The last few days in the South of India were incredible. As soon as we arrived with Sasa from Delhi we had one of the best days of the season, they said. We were flying at 3500 meters while the guys from Himalaya Odyssey 2010 were waiting for better weather conditions 2000 kilometers north of us in Bir, in the Indian Himalaya. It was a big surprise because at the time of our arrival we had strong west wind and was not possible to think about long XC flights. I managed somehow to fly 30 kilometers the first day.
Panchgani, this beautiful place, is on the plateau amongst 1400m or higher peaks left over from the past which seems to me once formed even higher plateau. The west take off in Panchgani is at 1280 meters and Tapa, the Eastern take off is maybe 150m lower. Tapa is a perfect take off for easterly wind.
Many said we had missed the best part of the season, in mid January to mid February. But we were lucky. We got four days of “bonus”. The first day I made a flight across the valley and the lake. At the beginning we were stuck at an 1800m inversion and were flushed in strong sink gliding through the down-wash surrounding each climb. Next we climbed to 2000 m and again the same story until it was not-going-up to 2300m and we could start XC flying.
I went to the East and came back along the North-South facing ridge to the take-off. A few days before we couldn't get across this first ridge a few kilometers in front because the west wind was too strong. So this day the dreams become reality. I could go West to the end of the valley, with a thought in my mind to be aware of the strong West wind that might come in afternoon; then I'd have a rodeo! There was no lift, but the air was extremely hot. On the way back I met two hunters and a herd of goats on the edge of some cliffs, who I think they were the trigger for my lift “UP”, that took me so high I could see the cliffs at the end of the plateau, near the hill-station town, Mahbaleswar. I didn't make it all the way back, because it was so late. It was a nice triangle of 77 kilometers. From the air I could see good landing spots, all of which had a white circle. I thought they were helicopter pads, but later the kids told me these are cricket grounds. Ahh!? India!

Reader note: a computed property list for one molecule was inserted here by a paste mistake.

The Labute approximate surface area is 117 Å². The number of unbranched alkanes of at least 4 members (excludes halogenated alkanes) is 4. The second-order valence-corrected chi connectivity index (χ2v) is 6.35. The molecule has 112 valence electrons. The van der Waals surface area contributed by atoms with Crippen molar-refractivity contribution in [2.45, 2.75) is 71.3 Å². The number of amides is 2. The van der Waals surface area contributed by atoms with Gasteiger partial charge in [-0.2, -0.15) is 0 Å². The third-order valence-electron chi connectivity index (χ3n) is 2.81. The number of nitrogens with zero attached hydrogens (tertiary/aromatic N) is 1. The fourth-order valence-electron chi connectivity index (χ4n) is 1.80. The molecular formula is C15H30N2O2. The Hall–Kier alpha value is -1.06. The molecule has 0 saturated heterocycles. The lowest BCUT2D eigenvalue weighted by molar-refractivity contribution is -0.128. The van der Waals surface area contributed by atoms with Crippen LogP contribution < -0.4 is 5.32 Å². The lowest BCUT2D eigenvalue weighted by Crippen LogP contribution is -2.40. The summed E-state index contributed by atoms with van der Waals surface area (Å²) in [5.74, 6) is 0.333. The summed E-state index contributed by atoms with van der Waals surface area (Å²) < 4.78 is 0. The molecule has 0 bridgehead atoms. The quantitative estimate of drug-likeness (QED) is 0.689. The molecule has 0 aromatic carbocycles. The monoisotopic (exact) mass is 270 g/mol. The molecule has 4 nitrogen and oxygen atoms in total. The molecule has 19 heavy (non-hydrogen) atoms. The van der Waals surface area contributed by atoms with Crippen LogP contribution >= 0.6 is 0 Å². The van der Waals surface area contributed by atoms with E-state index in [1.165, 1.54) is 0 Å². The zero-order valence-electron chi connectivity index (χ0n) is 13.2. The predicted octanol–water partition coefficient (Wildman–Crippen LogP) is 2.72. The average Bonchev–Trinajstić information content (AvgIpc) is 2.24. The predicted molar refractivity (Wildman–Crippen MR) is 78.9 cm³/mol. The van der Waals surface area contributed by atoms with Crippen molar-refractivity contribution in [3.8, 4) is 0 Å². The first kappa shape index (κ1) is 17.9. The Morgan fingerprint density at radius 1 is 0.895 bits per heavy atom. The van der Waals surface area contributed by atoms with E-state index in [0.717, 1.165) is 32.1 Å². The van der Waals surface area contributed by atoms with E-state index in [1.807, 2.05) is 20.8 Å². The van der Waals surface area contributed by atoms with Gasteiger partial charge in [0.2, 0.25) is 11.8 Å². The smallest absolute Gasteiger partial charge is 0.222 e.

Second day we could not fly as the authorities banned flying. There was no reason given for this action. It seems to me typically Indian! The last couple of months, India has been thinking that paragliders could be possible terrorists and due to it being Holi festival, were perhaps afraid of another bomb attack, such as happened in Pune only a month before. Only late at night we got news that the cause of the ban was that the President of India visited Satara, the nearby city.
Third day and my Summit XC is ready to go. The condition are quite strong and we are a bit late. But as soon as we climbed, we went up to 2500m and clouds were starting to rise in front of us. We were just two of us in the air. I headed towards the South. I was waiting for Urs who was following me, but I lost him. Later he said I was too fast for him! The wind was perfect to follow the ridge that forms the border of the plateau and the flat coastal plain where sea breeze was blowing. I was going as far as possible and the end was a valley that I didn't want to cross because the visibility was so bad that I could not even see any houses or roads toward the other side.
I landed in the valley, in the middle of nowhere, exactly in front of an under-cover policeman. I was transferred to the city of Mahad, where two more policemen were waiting for me. After 82 kilometers of flying, they took me to the police station where I was questioned about why I landed there and where I came from... After two hours I was released, and because there was no bus home, they arranged a free room in the hotel for me a room was full of mosquitoes!
Fourth day I came back from the flight with the first bus and had a quick breakfast before I was again on take-off. That day my plan was 70 kilometers distance to Pune. It was Holi festival and people got painted with different color powders they threw at each other.
I had a difficult beginning to get the first thermal, but even later on when there were only blue thermals, I managed to fly, without a doubt, to get across the spectacular valley and lake with a river delta coming in from the north west.
Golden colored ridges cowered with dry grass were burned by locals to become more fertile for the next season
On my left side, 800m below me, was a passenger plane flying in its corridor to land at the airport. Waw… I planned to fly there, because I thought it was the best place to fly! Another plane was just taking off and my vario was just bipping with the nice noise to tell me I'm going “UP”! Just don't turn this plane in my direction, I said to myself. And he didn't.
I didn't need to make any turns for the next 20 kilometers, getting gentle 0,1m/s lift all the way. When I reached Pune I was at more than 3000 meters, but it was getting late and in my mind was just a plan to get down as soon as possible, to be invisible to the police and to try and avoid landing in the military base in South West part of the city. I could have continued over the lake towards the South West, but had no idea about settlements and roads in that direction. I landed, packed and tried to disappear before the locals came. They came just as I was leaving…
Together with Sasa, we hope the good weather conditions will move further to the north and help The Himalayan Odyssey expedition to fly “UP” with their 'lite X – Trango's.
AsiaTmin – Tadej&Sasa
Published also on UP's page
Edited by Dave Lewis firstname.lastname@example.org
In the event that Tiday gets mega rich from this article, the editor will be paid a goodly wedge and made a tasty sandwich.